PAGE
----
Ensuring cattle health and safety during transport is important. As the two-year phase-in period for Canada’s new cattle transport regulations comes to an end this February, new research findings are being released that offer helpful direction for industry and producers.
In February 2020 the Canadian Food Inspection Agency (CFIA) began phasing in stricter regulations reducing the length of time livestock can be in transport without feed, water, and rest from 48 to 36 hours, and increasing the required length of the feed, water and rest interval from 5 to 8 hours
The new regulations have been phased in over the past two years to allow industry time to adjust and is scheduled to be fully enforced beginning in February 2022.
Dr. Karen Schwartzkopf-Genswein, Principle Research Scientist, Beef Cattle Physiology and Welfare with Agriculture and Agri-Food Canada in Lethbridge, along with her research associate Dr. Daniela Melendez are currently leading research designed to improve animal welfare outcomes by determining the effects of transport and rest stops on cattle. “Our goal is to provide research data to validate the recommendations so they would be science-informed,” she says.
In collaboration with Dr. Derek Haley at the University of Guelph, with primary funding provided by Beef Cattle Research Council (BCRC), three research trials have now been conducted. Here is a review of those findings.
The first year of the study trialed various lengths of rest stops after either 12 or 36 hours of transport followed by an additional four hours of transport. Behavioural and physiological indicators were measured during all tests, and health and growth performance was monitored for 28 days after.
“We were completely surprised. We saw no differences in any of the stress or behavioural measurements between those given rest versus no rest, with the exception of the feed deprivation measurement,” says Schwartzkopf-Genswein.
She continues: “It wasn’t in the rest stop that we saw the difference; it was between the times of transport. A longer transport time produced a greater impact on the animals.”
Calves transported for 12 hours generally shrank less, weighed more and grew faster than calves transported for 36 hours, the research found.
At the end of year one, researchers realized preconditioning might have an impact. The calves were preconditioned prior to transport—vaccinated, given antibiotics, dewormed, and adapted to pens. In the second trial, they included preconditioning as part of the experiment.
The study was done one year later with a different group of calves, and compared rest periods of zero and eight hours after 36 hours of transport followed by another four hours of transport.
Results again showed no significant impact as a result of the rest stop, except greater food deprivation in unrested calves. The more significant difference was found in preconditioning. Non-preconditioned calves had greater stress indicators, including inflammation, feed deprivation and muscle fatigue.
“There were many differences indicating that non-preconditioned calves had more stress than preconditioned calves,” says Schwartzkopf-Genswein. “The provision of rest seems to be less important than preconditioning, which is much more impactful than rest in terms of what we see in their stress and welfare responses.”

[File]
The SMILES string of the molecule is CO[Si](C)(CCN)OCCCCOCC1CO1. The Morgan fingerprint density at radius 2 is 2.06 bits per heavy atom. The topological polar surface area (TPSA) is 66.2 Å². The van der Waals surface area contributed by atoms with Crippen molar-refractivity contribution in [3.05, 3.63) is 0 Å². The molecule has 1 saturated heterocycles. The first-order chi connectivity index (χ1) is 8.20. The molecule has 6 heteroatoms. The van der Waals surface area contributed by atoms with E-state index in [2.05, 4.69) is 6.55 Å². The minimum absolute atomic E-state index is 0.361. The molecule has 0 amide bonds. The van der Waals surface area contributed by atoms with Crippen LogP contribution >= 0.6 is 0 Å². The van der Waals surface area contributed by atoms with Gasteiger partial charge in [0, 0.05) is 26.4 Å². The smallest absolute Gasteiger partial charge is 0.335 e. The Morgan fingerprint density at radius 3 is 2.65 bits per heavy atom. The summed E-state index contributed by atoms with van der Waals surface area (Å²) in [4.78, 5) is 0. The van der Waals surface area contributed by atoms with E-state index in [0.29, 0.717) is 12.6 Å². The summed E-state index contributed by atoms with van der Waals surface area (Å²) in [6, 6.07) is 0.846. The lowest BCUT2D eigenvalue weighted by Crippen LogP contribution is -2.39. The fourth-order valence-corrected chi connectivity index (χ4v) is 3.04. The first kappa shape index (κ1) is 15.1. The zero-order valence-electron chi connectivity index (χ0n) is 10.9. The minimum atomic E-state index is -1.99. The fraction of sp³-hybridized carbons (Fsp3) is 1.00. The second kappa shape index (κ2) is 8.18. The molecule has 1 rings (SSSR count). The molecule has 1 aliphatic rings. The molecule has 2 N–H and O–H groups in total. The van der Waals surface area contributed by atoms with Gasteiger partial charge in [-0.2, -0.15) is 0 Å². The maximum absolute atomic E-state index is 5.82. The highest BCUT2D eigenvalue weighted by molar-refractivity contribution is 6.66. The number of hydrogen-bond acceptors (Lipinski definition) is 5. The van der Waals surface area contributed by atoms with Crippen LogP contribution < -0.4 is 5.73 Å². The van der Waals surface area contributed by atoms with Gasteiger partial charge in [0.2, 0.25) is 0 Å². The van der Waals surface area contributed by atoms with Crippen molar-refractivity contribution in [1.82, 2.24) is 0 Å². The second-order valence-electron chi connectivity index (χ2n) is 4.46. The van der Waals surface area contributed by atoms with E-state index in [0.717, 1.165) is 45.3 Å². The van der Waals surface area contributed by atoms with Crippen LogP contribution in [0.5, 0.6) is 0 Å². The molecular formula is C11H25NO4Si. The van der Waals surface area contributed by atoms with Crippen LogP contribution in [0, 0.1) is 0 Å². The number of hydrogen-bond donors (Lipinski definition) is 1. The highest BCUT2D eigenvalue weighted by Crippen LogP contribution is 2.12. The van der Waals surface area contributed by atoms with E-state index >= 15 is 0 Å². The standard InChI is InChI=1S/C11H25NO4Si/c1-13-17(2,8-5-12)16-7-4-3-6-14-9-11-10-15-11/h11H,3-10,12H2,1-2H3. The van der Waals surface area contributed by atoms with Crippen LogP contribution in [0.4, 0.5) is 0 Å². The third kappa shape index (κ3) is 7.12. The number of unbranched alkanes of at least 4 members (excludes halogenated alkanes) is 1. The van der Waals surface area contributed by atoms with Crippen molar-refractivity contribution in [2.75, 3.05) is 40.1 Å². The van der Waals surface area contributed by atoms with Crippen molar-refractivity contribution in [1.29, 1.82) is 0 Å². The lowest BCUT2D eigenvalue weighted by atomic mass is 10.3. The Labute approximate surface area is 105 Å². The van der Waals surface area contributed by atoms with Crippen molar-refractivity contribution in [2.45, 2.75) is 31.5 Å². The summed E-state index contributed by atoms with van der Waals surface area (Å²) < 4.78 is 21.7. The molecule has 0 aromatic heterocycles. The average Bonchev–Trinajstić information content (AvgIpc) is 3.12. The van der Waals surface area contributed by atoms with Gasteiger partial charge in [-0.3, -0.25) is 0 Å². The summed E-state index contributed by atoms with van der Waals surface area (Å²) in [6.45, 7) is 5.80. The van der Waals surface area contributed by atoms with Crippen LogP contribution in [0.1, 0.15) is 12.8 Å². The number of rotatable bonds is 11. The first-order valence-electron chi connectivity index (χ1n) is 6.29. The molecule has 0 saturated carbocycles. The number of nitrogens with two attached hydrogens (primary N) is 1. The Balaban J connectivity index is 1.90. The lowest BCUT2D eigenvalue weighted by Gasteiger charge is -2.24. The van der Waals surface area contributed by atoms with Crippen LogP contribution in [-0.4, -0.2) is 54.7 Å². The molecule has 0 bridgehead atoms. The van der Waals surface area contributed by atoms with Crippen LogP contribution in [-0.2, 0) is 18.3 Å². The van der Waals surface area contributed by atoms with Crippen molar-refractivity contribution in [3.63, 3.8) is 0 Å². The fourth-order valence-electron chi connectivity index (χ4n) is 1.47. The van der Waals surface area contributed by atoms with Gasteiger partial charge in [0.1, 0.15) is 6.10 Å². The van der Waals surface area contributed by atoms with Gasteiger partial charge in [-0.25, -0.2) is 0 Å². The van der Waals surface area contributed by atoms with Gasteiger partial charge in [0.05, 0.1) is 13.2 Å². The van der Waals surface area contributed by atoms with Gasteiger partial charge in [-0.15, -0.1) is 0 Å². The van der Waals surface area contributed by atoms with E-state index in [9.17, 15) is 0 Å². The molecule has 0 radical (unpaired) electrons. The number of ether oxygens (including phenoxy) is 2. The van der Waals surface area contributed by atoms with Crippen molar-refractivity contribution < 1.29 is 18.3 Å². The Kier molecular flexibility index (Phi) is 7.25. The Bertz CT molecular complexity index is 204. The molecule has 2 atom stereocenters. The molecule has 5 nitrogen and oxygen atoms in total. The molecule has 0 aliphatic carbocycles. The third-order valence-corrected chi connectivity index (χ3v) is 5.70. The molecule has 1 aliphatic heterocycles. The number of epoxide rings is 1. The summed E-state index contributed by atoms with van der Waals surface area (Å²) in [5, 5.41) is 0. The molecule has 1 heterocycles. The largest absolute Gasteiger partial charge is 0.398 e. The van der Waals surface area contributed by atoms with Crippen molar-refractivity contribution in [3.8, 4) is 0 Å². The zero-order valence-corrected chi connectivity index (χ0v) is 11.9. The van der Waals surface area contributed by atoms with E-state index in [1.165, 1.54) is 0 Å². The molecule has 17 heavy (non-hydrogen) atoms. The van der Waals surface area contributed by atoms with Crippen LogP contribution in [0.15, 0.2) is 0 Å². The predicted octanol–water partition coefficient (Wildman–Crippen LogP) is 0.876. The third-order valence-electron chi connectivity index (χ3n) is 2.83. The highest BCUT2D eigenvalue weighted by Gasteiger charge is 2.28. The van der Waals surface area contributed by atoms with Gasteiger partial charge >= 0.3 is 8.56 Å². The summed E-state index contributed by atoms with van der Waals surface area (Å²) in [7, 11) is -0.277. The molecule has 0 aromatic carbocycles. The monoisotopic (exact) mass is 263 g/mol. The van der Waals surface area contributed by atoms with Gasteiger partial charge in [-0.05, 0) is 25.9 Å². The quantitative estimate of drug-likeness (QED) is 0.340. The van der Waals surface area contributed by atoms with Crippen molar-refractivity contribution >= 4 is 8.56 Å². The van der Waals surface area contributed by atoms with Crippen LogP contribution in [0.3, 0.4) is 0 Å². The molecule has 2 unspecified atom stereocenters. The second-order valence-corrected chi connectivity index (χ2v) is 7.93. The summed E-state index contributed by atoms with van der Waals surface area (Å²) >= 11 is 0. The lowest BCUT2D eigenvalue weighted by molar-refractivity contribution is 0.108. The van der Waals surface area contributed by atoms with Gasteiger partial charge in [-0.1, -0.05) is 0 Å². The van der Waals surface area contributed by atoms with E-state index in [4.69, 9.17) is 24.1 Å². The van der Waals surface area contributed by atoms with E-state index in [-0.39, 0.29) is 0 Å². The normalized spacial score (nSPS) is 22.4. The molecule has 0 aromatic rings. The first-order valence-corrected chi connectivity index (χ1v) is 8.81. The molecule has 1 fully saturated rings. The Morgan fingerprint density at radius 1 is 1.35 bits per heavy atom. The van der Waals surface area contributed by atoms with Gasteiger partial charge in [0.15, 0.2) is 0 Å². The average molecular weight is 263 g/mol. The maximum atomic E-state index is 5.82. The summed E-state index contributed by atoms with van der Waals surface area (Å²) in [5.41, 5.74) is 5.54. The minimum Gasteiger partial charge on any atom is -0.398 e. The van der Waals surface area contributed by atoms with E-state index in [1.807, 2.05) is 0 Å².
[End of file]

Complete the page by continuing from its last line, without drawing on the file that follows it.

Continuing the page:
Transport regulations that currently treat all livestock the same should not be one size fits all. “Our findings with young healthy calves show one thing, but if you did the same study with cull cows you’d likely find something quite different,” notes Schwartzkopf-Genswein. “We suggest that the regulations should be targeted to the type of animal, and not applied to all animals in the same way.”
Research found preconditioning is beneficial for feed calves, and improves their ability to handle transport stress more than providing feed, water and rest during the trip. “The condition of the animal going onto the truck really dictates how well they manages the transport. The first two studies show how important preconditioning is—it really makes a difference,” she says.
To improve an animal’s transport experience, reduce stressors and consider their conditions prior to being loaded. “This research provides good support for ensuring that animals are in best condition before being transported. Don’t create stressors for them right before they travel,” says Schwartzkopf-Genswein.
In the third trial, a longer period of transport after the rest stop was included. This required more funds for the additional transport, which was provided by ABP and Ontario Beef Farmers.
“Cattle travel on average 15 hours to their final destination after they are rested at Thunder Bay,” says Schwartzkopf-Genswein. “The extra funding helped us provide this longer transport time after the rest stop, which was a unique aspect of the third trial.”
Both conditioned and non-conditioned calves were included in the third trial. They were transported 20 hours, then rested for either zero or eight hours, then transported an additional four or 15 hours.
Schwartzkopf-Genswein and her team are interested in learning whether the longer transport after the rest makes a significant difference. “The longer journey after the rest may affect the results, since in the first two trials the calves were only transported an additional four hours after their rest,” she says.
Year three results were being analyzed when this article went to print. They will be released in February 2022, and shared with the CFIA, supporting a scientific basis for future changes in livestock transport regulations.
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